Copyright is the exclusive right to reproduce / publish the work in any material form in case of an artistic or literary work /perform the work in public, when it is concerned with a dramatic or musical work and to copy the film in case of a cinematographic work and in case of records, to make any other record embodying the same recording.

Subject to exceptions mentioned latter, the owner of the copyright in a work has the exclusive right to undertake or authorize others to undertake
all or any of the following acts:

To copy the work, to make the work available to the public or to make an adaptation of the work. These acts are known as acts restricted by copyright,
and the undertaking of any of these acts by a third party amounts to infringement.

Author is the owner of the Literary work and an artist is the owner of an artistic work, conceived and developed by him. However, an application can be made in the name of a third party, showing him/her as the owner of the work, provided there is no objection from the Author/Artist of the Literary/Artistic work and there is a monetary flow from the owner of the work to the respective Author/Artist in consideration of the same. In such an event, it is mandatory that the respective Author/Artist gives a No Objection letter to the Registrar of Copyrights.

If the artistic or literary work is capable of being used as a trade mark, then it is mandatory that a Clearance Certificate has to be obtained from the Trade Marks Office by making a formal application on FORM TM-60. Such applications forwarded to the Copyright Office should always accompany a clearance certificate stating that there are no similar conflicting marks in the Register, failing which the application for copyright registration is liable to be rejected.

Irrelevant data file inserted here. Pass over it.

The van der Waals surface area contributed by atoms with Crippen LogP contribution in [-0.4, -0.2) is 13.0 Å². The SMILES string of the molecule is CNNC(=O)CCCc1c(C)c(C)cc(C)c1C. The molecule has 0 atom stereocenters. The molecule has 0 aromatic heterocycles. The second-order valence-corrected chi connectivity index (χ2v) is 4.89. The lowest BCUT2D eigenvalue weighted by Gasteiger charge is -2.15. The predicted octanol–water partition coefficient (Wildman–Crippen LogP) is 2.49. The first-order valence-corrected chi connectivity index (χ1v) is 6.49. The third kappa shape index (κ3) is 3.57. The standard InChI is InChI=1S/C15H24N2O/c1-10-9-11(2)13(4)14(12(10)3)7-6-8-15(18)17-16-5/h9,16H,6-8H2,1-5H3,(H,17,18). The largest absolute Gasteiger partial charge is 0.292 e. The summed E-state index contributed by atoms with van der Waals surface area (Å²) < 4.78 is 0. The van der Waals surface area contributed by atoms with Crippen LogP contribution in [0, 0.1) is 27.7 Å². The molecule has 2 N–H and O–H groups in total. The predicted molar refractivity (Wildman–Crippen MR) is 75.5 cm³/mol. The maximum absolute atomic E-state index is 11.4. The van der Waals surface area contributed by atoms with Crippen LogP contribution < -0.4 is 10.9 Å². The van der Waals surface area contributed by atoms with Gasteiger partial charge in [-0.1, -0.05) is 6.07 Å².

Following are the various steps involved:

Step 1 – Every application for registration of copyright shall be made in Form-XIV and every application for registration of changes in the particulars of copyright entered in the Register of Copyright shall be made in Form-XV.

Step 2 – Every such application shall be in respect of one work only, and shall be accompanied by the fee specified in the Second Schedule in this behalf.

Step 3 – Every application should be signed only by the applicant, who may be an author or owner of right. If the application is submitted by the owner of copyright, it shall be enclosed with an original copy of no objection certificate issued by the author in his favour.

Step 4 – Every application for registration of an unpublished work shall be accompanied by two copies of the work.

Step 5 – Every application for registration of a computer programme shall be accompanied by the source and object code.

Step 6 – Every application for registration in respect of an artistic work which is used or is capable of being used 1[in relation to any goods or services], such application shall include a statement to that effect and shall be accompanied by a certificate from the Registrar of Trademarks referred to in section 3 of the Trade Marks Act, 1999, to the effect that no trademark identical with or deceptively similar to such artistic work has been registered under that Act in the name of, or that no application has been made under that Act for such registration by, any person other than the applicant.